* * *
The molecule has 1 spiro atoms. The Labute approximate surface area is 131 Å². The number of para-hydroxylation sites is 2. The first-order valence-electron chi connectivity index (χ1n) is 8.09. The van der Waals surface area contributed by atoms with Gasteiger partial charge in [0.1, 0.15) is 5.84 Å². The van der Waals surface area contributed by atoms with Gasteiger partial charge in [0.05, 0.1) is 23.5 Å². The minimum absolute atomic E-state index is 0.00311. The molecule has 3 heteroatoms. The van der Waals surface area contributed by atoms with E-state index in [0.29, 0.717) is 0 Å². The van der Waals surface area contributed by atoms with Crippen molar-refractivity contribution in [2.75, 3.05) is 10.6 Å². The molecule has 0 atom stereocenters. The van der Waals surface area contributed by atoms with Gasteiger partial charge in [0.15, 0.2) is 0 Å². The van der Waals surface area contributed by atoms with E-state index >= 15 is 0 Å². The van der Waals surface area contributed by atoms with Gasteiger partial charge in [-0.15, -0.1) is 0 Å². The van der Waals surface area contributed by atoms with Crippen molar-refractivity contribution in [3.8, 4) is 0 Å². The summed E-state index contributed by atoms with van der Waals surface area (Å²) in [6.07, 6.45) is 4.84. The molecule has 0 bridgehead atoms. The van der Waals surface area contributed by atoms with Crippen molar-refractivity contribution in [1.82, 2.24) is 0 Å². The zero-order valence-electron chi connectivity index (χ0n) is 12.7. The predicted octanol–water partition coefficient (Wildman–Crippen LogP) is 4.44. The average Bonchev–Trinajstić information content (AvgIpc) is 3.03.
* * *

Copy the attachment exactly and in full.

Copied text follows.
The molecule has 1 spiro atoms. The Labute approximate surface area is 131 Å². The number of para-hydroxylation sites is 2. The first-order valence-electron chi connectivity index (χ1n) is 8.09. The van der Waals surface area contributed by atoms with Gasteiger partial charge in [0.1, 0.15) is 5.84 Å². The van der Waals surface area contributed by atoms with Gasteiger partial charge in [0.05, 0.1) is 23.5 Å². The minimum absolute atomic E-state index is 0.00311. The molecule has 3 heteroatoms. The van der Waals surface area contributed by atoms with E-state index in [0.29, 0.717) is 0 Å². The van der Waals surface area contributed by atoms with Crippen molar-refractivity contribution in [2.75, 3.05) is 10.6 Å². The molecule has 0 atom stereocenters. The van der Waals surface area contributed by atoms with Gasteiger partial charge in [0.15, 0.2) is 0 Å². The van der Waals surface area contributed by atoms with E-state index >= 15 is 0 Å². The van der Waals surface area contributed by atoms with Gasteiger partial charge in [-0.15, -0.1) is 0 Å². The van der Waals surface area contributed by atoms with Crippen molar-refractivity contribution in [3.8, 4) is 0 Å². The summed E-state index contributed by atoms with van der Waals surface area (Å²) in [6.07, 6.45) is 4.84. The molecule has 0 bridgehead atoms. The van der Waals surface area contributed by atoms with Crippen molar-refractivity contribution in [1.82, 2.24) is 0 Å². The zero-order valence-electron chi connectivity index (χ0n) is 12.7. The predicted octanol–water partition coefficient (Wildman–Crippen LogP) is 4.44. The average Bonchev–Trinajstić information content (AvgIpc) is 3.03.